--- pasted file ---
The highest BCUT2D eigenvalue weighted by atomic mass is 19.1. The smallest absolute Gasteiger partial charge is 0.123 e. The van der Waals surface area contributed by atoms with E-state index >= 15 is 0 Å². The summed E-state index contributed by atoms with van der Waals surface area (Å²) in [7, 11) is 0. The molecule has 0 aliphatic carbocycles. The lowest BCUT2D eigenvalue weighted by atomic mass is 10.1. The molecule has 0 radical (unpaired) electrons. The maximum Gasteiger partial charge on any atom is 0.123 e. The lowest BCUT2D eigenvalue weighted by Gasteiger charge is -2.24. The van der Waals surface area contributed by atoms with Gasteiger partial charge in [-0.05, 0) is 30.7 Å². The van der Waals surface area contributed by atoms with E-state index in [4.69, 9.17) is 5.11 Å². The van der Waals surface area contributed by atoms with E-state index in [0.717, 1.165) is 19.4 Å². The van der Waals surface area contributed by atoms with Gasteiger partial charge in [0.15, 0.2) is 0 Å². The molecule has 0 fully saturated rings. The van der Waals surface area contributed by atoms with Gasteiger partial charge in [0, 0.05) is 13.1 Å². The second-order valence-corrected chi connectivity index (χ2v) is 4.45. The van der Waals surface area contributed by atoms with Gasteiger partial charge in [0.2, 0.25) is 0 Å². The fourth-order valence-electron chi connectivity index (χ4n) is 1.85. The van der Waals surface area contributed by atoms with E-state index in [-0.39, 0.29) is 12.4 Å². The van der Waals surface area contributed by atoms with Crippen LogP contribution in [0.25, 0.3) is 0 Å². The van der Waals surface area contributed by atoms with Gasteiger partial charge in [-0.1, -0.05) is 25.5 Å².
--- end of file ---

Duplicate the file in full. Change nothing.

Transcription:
The highest BCUT2D eigenvalue weighted by atomic mass is 19.1. The smallest absolute Gasteiger partial charge is 0.123 e. The van der Waals surface area contributed by atoms with E-state index >= 15 is 0 Å². The summed E-state index contributed by atoms with van der Waals surface area (Å²) in [7, 11) is 0. The molecule has 0 aliphatic carbocycles. The lowest BCUT2D eigenvalue weighted by atomic mass is 10.1. The molecule has 0 radical (unpaired) electrons. The maximum Gasteiger partial charge on any atom is 0.123 e. The lowest BCUT2D eigenvalue weighted by Gasteiger charge is -2.24. The van der Waals surface area contributed by atoms with Gasteiger partial charge in [-0.05, 0) is 30.7 Å². The van der Waals surface area contributed by atoms with E-state index in [4.69, 9.17) is 5.11 Å². The van der Waals surface area contributed by atoms with E-state index in [0.717, 1.165) is 19.4 Å². The van der Waals surface area contributed by atoms with Gasteiger partial charge in [0.15, 0.2) is 0 Å². The molecule has 0 fully saturated rings. The van der Waals surface area contributed by atoms with Gasteiger partial charge in [0, 0.05) is 13.1 Å². The second-order valence-corrected chi connectivity index (χ2v) is 4.45. The van der Waals surface area contributed by atoms with Gasteiger partial charge in [0.2, 0.25) is 0 Å². The fourth-order valence-electron chi connectivity index (χ4n) is 1.85. The van der Waals surface area contributed by atoms with E-state index in [-0.39, 0.29) is 12.4 Å². The van der Waals surface area contributed by atoms with Crippen LogP contribution in [0.25, 0.3) is 0 Å². The van der Waals surface area contributed by atoms with Gasteiger partial charge in [-0.1, -0.05) is 25.5 Å².